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“On Third Mainland Bridge, driving in the rain, I see people offering to sell me gala—[which are] like, sausage rolls—on the street of Lagos,” she says in the interview. “It’s raining. The bridge is like 30 minutes long by driving … and you see these guys walking from the edge of the bridge to the other in the rain, in the sun. Sometimes I feel like crying because I say how do these guys survive every day? There is hunger in people to actually earn a living. They don’t have a job. So we just have to structure the old business model around entrepreneurship to say that is the next future for Africa.”
A part-time entrepreneur, Kuku holds a full-time job as a finance coordinator for British American Tobacco Nigeria. In her free time, she runs a business that helps young artisans from rural areas sell their work. She and the other 24 fellows from 17 countries see entrepreneurship, not industrialization or big business, as the key to transforming Africa.
With this in mind, the YALI fellows dove into lessons about business and entrepreneurship from Mendoza business professors and industry experts, exploring such topics as developing leadership skills for social change, funding new ventures, understanding markets, nonprofit management and dealing with corruption. They tasted life off campus through field trips to businesses in South Bend, Indianapolis and Chicago and community service projects on weekends.
Marc Hardy, director of nonprofit executive programs at Mendoza, organized Mendoza’s program. “In reviewing applications, I noticed two recurring concerns: unemployment/underemployment and corruption,” Hardy says. “These problems are leading young Africans to create their own businesses. Our fellows believe in Africa and they believe the way to raise the standard of living is through business and entrepreneurship.”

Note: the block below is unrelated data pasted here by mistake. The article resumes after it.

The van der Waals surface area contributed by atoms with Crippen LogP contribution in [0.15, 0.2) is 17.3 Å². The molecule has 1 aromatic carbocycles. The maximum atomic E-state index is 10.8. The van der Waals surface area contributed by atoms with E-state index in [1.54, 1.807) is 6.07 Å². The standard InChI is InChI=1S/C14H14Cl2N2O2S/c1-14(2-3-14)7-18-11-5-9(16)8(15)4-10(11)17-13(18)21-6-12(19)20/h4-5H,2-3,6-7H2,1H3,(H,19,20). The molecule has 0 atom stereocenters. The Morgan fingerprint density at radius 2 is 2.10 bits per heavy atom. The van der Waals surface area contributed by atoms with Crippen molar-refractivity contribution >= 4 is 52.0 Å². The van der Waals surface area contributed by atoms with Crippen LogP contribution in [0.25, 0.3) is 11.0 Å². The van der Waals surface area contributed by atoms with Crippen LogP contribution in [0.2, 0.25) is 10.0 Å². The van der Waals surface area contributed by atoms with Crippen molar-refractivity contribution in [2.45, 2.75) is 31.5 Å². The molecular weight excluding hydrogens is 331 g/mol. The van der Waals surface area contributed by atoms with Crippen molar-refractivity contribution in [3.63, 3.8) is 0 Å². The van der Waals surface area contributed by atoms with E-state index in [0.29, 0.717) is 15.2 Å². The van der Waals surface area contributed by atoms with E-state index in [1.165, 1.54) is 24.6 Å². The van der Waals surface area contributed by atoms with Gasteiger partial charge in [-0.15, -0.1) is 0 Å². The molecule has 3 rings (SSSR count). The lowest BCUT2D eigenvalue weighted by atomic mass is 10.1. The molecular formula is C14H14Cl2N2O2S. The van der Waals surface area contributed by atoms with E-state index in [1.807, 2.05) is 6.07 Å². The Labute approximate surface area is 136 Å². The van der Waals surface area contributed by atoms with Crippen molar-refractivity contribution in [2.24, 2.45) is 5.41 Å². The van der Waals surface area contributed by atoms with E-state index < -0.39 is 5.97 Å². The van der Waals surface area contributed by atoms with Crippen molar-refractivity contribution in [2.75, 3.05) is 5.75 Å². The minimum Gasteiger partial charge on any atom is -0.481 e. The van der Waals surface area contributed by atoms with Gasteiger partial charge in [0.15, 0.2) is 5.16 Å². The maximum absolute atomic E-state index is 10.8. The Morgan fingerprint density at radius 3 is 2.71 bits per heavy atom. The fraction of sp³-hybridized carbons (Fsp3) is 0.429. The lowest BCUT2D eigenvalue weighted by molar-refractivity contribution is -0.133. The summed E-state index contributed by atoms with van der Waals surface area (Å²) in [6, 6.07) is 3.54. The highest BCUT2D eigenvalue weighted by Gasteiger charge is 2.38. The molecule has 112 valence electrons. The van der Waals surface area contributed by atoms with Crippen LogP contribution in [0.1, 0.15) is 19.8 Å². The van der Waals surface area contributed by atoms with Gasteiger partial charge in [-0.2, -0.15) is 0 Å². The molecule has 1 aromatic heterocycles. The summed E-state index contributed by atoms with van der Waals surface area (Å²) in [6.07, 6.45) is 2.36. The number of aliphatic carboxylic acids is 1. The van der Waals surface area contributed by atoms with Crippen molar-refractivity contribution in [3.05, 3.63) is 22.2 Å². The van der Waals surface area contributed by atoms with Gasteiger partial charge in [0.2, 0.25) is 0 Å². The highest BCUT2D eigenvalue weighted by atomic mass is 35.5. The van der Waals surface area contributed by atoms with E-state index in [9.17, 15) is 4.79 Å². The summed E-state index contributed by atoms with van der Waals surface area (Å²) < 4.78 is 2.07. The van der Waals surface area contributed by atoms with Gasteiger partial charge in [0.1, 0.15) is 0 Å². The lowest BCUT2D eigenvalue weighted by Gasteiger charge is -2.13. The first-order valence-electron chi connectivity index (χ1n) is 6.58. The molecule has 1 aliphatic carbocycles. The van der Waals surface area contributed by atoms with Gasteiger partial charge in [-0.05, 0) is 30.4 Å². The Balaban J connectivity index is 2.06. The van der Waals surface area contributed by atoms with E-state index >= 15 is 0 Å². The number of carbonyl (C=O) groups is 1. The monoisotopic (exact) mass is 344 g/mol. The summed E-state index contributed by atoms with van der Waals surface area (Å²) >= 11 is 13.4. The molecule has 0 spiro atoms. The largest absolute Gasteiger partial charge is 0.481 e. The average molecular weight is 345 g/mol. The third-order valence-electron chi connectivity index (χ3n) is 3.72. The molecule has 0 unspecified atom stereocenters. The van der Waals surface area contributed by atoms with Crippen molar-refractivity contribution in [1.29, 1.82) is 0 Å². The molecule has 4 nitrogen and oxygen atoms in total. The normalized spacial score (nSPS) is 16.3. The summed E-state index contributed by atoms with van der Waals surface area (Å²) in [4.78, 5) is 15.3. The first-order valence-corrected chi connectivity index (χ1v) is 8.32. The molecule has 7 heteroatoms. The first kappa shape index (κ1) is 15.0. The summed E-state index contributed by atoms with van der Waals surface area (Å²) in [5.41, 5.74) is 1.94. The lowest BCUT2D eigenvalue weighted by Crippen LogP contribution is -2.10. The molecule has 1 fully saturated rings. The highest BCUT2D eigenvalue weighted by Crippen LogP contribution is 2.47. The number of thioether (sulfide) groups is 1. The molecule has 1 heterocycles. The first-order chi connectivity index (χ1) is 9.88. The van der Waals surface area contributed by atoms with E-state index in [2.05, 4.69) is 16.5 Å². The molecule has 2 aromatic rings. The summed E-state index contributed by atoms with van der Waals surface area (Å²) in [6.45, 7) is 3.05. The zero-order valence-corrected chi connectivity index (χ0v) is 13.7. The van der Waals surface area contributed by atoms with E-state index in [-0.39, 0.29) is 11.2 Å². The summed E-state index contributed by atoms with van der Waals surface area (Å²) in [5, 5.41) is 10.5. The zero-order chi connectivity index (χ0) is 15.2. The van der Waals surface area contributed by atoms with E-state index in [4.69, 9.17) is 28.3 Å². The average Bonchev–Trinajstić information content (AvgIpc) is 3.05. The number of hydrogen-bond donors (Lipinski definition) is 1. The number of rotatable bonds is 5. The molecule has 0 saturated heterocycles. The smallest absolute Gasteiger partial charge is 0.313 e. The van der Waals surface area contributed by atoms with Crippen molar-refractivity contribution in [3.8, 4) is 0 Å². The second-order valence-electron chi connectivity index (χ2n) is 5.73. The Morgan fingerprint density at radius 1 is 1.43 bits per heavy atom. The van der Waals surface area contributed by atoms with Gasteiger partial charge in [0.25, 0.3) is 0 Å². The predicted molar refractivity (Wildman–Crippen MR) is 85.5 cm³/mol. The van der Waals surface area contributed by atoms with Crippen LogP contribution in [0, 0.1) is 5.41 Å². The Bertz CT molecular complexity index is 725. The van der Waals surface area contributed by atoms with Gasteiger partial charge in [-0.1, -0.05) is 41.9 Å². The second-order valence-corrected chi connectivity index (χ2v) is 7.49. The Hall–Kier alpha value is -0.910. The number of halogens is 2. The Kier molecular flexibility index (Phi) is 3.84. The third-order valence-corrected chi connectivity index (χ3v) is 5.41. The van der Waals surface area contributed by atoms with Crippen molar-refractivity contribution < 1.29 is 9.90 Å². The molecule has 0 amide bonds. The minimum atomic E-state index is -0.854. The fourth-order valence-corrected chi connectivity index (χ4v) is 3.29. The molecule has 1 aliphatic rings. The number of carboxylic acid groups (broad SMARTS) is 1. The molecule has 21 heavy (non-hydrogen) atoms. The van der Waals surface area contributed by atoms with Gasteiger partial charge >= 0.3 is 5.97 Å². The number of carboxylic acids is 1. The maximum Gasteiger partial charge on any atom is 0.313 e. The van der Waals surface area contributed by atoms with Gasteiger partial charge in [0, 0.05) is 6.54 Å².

With YALI training up to 4,500 fellows during its 5-year lifespan (the number of participants is increasing to 1,000 in 2016. the potential for a multiplication effect across Africa is great, Hardy adds. “I think they are going to be the generation that ignites change for Africa,” he says. “Our fellows went from thinking they could make a difference to thinking they could
inspire a generation. To be clear, this program was not about them getting a job, it’s about these young leaders creating opportunities for others.”
Bill Brennan, senior associate for Mendoza, mentored the fellows individually. “I saw a common theme of Ask More of Business™ with them,” he says, mentioning the Mendoza tagline. “Many of them started businesses to tackle education, health care and other issues that are important to developing their countries,” he says. “Their vision was powerful and it was touching to be around them. You want to root for them and help them succeed.”
Especially when their business efforts are going to improve their communities, as is the case with Chingonzo and his current startup. Saisai, which means “wave” or “signal” in Zimbabwe’s Shona language, will offer free Internet access to people riding commuter buses in the country’s busiest cities. “Zimbabwe has one of the highest mobile data charges in the world,” he explains.